Audi’s R8 has been instrumental in driving the adoption of all-wheel drive traction for both its mainstream and supercar vehicles. Which is why it may be a bit jarring for some to hear that the Four Rings has just announced the R8 V10 RWS – Rear Wheel Series. That’s right, Audi’s mid-engined hero car is going two-wheel drive.

At Audi’s Frankfurt Motor Show press conference, company officials confirmed that just 999 Coupe and Spyder RWS models will be offered worldwide, which means most R8 models you see on the street will continue to be AWD. About a third of that total is expected to be available in North America, and although pricing has not yet been announced, the RWS should be the least expensive R8 you can buy when it goes on sale.

According to Stephan Winkelmann, CEO of Audi Sport GmbH, “The R8 V10 RWS is made for purists,” and the specs back him up: The Coupe weighs 110 pounds less than the AWD V10, thanks to losing components like the propshaft, clutch and center differential (the droptop Spyder looses 88 pounds). What’s more, the suspension and handling electronics have been tweaked specifically for this model, in part to increase its driftability.

The naturally aspirated 5.2-liter 10-cylinder engine continues to produce 540 horsepower and 398 pound-feet of torque, which is good for a 0-62 mph time of as little as 3.7 seconds (the heavier Spyder does the deed in 3.8).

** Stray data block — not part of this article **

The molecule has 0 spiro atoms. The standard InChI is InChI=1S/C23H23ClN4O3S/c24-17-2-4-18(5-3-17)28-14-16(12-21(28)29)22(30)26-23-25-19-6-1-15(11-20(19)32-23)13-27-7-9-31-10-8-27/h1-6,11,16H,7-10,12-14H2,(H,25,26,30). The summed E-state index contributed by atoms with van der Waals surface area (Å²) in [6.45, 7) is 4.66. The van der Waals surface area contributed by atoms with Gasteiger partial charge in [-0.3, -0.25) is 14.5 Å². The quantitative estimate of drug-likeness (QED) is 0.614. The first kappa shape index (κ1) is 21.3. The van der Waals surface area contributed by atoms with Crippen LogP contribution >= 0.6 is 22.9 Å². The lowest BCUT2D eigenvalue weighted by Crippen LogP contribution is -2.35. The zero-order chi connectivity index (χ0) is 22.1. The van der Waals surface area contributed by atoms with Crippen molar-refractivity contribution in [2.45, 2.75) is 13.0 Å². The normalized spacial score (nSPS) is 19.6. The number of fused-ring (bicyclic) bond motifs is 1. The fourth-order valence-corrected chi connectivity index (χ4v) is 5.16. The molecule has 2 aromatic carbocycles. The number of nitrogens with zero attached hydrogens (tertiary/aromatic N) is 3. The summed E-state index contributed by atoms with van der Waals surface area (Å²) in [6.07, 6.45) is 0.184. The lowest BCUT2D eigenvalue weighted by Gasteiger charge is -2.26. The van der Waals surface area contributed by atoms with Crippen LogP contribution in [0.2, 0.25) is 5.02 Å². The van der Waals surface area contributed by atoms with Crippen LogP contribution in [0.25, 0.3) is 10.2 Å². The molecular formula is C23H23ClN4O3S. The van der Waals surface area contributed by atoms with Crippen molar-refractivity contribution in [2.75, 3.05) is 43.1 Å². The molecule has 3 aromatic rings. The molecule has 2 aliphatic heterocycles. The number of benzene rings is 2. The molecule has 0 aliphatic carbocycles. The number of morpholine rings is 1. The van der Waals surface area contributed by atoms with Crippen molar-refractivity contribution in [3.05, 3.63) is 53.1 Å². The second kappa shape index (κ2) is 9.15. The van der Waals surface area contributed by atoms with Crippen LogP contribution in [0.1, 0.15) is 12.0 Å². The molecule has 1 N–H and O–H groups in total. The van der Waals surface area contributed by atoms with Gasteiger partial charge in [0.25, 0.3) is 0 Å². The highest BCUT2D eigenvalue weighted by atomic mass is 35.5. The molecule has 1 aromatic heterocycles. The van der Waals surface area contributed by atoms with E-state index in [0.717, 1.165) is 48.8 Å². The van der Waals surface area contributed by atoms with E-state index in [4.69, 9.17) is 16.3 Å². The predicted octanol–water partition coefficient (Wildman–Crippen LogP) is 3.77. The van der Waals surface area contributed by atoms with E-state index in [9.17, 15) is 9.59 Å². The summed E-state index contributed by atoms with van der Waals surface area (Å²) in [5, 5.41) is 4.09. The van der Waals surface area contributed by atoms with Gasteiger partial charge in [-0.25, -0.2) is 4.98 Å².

You’ll be able to spot an Audi R8 RWS on the street thanks to its matte-black grilles in the front and rear and a gloss-black upper side blade (on Coupe models) with the lower blade finished in body color. An unusual side-swapping red stripe kit is also available to further set the design apart.

Inside, sport leather seats clad in Alcantara are standard (bucket seats are optional) and, as is typical of any special edition, there’s a serialized plaque on the dash. 

Audi has called this model the “Rear Wheel Series,” which has fueled some speculation that this won’t be the last Audi Sport model to offer a rear-wheel drive variant. At present, there’s no proof that any such vehicles are in development.

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